Elon Musk cheered the FDA’s approval for brain-implant company Neuralink to start testing the tech on humans, but some were not keen on being part of the clinical study, calling it “too intrusive.”
“We are excited to share that we have received the FDA’s approval to launch our first-in-human clinical study!” Neuralink tweeted on Thursday.
“This is the result of incredible work by the Neuralink team in close collaboration with the FDA and represents an important first stop that will one day allow our technology to help many people,” the post said.
“Congratulations Neuralink team!” Musk said in response.
Neuralink — based in the San Francisco Bay Area and, Austin, Texas — first announced that it would host human clinical trials in December, after sharing that it was developing brain chip interfaces that could give paralyzed and other neurologically-disabled patients the ability to move and communicate again.
The tech, which Musk has said could also restore someone’s vision, has been tested on animals in recent years, while it was seeking the FDA’s approval to start human trials.
“Recruitment is not yet open for our clinical trial. We’ll announce more information on this soon,” the company said.
Many on Musk-owned Twitter said they were in no hurry to be used as guinea pigs.
“Not really trying to implant a chip on my brain, too intrusive for my tastes,” one user tweeted.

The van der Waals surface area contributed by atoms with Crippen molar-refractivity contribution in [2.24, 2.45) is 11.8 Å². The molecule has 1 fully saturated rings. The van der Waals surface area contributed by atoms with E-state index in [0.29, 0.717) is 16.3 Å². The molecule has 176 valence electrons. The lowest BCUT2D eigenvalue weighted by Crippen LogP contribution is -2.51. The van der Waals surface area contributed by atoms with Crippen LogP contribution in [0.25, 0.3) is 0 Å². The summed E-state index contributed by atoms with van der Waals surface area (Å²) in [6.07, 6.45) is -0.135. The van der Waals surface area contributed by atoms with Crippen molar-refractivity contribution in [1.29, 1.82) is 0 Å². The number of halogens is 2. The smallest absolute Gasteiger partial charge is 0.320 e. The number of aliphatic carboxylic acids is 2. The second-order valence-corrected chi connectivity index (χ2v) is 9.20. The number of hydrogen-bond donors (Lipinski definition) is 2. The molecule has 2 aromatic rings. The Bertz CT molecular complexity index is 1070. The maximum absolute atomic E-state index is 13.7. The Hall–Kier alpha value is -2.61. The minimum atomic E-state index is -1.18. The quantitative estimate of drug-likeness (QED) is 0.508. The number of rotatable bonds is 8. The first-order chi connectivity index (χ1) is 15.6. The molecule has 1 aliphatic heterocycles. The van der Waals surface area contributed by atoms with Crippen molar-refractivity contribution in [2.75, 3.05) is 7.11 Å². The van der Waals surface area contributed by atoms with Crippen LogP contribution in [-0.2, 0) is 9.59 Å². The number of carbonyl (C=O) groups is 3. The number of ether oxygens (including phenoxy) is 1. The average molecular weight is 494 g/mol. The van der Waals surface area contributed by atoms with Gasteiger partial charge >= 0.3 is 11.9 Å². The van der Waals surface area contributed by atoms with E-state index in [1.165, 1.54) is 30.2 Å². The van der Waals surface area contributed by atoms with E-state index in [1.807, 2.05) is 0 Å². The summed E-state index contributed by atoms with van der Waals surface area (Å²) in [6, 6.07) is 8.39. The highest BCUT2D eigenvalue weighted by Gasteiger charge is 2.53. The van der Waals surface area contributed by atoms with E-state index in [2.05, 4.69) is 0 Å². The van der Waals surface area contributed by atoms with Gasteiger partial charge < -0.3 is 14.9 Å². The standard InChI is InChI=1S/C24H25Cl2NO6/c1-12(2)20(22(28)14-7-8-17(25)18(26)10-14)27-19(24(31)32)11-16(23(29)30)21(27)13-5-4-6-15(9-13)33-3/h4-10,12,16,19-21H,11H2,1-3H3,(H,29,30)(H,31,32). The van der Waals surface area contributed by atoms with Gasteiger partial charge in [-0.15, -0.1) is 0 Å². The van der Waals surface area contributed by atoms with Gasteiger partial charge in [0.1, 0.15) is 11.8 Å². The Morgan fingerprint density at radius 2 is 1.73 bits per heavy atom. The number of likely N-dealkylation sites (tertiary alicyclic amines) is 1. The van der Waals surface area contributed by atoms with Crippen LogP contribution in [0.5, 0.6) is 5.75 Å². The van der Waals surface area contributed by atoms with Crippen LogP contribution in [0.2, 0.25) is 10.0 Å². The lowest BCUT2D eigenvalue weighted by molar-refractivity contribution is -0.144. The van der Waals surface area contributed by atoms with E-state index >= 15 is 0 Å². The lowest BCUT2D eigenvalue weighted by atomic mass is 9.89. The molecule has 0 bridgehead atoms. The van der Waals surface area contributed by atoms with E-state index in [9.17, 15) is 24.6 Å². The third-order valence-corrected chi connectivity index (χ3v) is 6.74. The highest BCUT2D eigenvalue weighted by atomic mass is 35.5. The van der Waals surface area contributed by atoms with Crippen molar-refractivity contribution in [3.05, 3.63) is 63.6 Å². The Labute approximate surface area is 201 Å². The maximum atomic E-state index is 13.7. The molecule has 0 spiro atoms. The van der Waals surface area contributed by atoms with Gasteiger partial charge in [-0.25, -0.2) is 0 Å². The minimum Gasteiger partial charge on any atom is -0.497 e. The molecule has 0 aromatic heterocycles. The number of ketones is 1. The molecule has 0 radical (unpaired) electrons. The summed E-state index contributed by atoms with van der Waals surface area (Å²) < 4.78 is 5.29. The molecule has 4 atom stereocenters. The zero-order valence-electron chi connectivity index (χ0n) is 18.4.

“Bro just make a removable earpiece AI,” another said.
Another called for legislation to regulate Neuralink.
“If it was only going to be used to help people with disabilities then it would be great. Unfortunately, we know that is not the case. There needs to be legislation in place to protect people when the use of this technology gets out of hand,” the user tweeted.
Yet another called it “a great turning point in human history or one of history’s worst creations.”
The FDA confirmed to The Post on Friday it “understands that Neuralink has announced that its investigational device exemption (IDE) for its implant/R1 robot was approved by the FDA and that it may now begin conducting human clinical trials for its device.”
The federal agency did not comment any further on the tech.
Musk, 51, has predicted several times that the brain-chip would secure FDA approval since he announced in 2019 that Neuralink had successfully implanted its chip into a monkey.
However the federal agency rejected the company’s application for approval in early 2022 over safety concerns.
By the end of the year, he told an audience during a question-and-answer session at a Neuralink event that he would implant the chip into one of his own children’s brains if the need arose.
“If you ask a question like, in my opinion, would I be comfortable implanting this in one of my kids or something like that at this point, if they’re in a serious … like let’s say if they broke their neck, would I be comfortable doing it? I would,” Musk said during the December event.
“We’re at the point where, at least in my opinion, it would not be dangerous,” Musk added.